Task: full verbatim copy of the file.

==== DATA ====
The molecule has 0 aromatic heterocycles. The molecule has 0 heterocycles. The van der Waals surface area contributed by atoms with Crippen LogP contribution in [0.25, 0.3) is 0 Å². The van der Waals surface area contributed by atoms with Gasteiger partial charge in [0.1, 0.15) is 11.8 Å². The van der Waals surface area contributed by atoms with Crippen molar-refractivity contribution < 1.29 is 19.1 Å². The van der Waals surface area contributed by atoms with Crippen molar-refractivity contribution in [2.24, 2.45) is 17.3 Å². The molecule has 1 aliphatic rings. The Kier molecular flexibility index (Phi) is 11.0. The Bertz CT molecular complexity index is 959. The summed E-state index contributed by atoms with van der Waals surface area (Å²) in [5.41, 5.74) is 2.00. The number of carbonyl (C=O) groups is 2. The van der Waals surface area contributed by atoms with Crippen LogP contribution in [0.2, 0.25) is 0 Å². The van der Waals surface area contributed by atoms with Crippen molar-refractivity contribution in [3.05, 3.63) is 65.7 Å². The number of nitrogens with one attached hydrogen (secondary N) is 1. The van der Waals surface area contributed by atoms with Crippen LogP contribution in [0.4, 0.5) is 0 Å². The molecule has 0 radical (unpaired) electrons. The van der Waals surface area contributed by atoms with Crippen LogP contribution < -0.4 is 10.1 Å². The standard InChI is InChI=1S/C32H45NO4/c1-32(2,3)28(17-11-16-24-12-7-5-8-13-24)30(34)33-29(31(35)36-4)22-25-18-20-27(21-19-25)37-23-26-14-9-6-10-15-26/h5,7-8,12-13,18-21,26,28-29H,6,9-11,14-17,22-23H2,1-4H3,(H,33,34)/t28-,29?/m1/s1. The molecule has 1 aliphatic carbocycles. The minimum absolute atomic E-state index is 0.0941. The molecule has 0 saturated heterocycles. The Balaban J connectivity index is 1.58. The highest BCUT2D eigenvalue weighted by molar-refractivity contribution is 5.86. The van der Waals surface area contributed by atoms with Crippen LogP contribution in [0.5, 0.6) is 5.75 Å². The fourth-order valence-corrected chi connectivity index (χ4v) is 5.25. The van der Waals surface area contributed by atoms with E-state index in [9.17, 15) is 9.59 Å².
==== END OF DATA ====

The molecule has 0 aromatic heterocycles. The molecule has 0 heterocycles. The van der Waals surface area contributed by atoms with Crippen LogP contribution in [0.25, 0.3) is 0 Å². The van der Waals surface area contributed by atoms with Gasteiger partial charge in [0.1, 0.15) is 11.8 Å². The van der Waals surface area contributed by atoms with Crippen molar-refractivity contribution < 1.29 is 19.1 Å². The van der Waals surface area contributed by atoms with Crippen molar-refractivity contribution in [2.24, 2.45) is 17.3 Å². The molecule has 1 aliphatic rings. The Kier molecular flexibility index (Phi) is 11.0. The Bertz CT molecular complexity index is 959. The summed E-state index contributed by atoms with van der Waals surface area (Å²) in [5.41, 5.74) is 2.00. The number of carbonyl (C=O) groups is 2. The van der Waals surface area contributed by atoms with Crippen LogP contribution in [0.2, 0.25) is 0 Å². The van der Waals surface area contributed by atoms with Crippen molar-refractivity contribution in [3.05, 3.63) is 65.7 Å². The number of nitrogens with one attached hydrogen (secondary N) is 1. The van der Waals surface area contributed by atoms with Crippen LogP contribution in [0.4, 0.5) is 0 Å². The molecule has 0 radical (unpaired) electrons. The van der Waals surface area contributed by atoms with Crippen LogP contribution < -0.4 is 10.1 Å². The standard InChI is InChI=1S/C32H45NO4/c1-32(2,3)28(17-11-16-24-12-7-5-8-13-24)30(34)33-29(31(35)36-4)22-25-18-20-27(21-19-25)37-23-26-14-9-6-10-15-26/h5,7-8,12-13,18-21,26,28-29H,6,9-11,14-17,22-23H2,1-4H3,(H,33,34)/t28-,29?/m1/s1. The molecule has 1 aliphatic carbocycles. The minimum absolute atomic E-state index is 0.0941. The molecule has 0 saturated heterocycles. The Balaban J connectivity index is 1.58. The highest BCUT2D eigenvalue weighted by molar-refractivity contribution is 5.86. The van der Waals surface area contributed by atoms with Crippen LogP contribution in [0.5, 0.6) is 5.75 Å². The fourth-order valence-corrected chi connectivity index (χ4v) is 5.25. The van der Waals surface area contributed by atoms with E-state index in [9.17, 15) is 9.59 Å².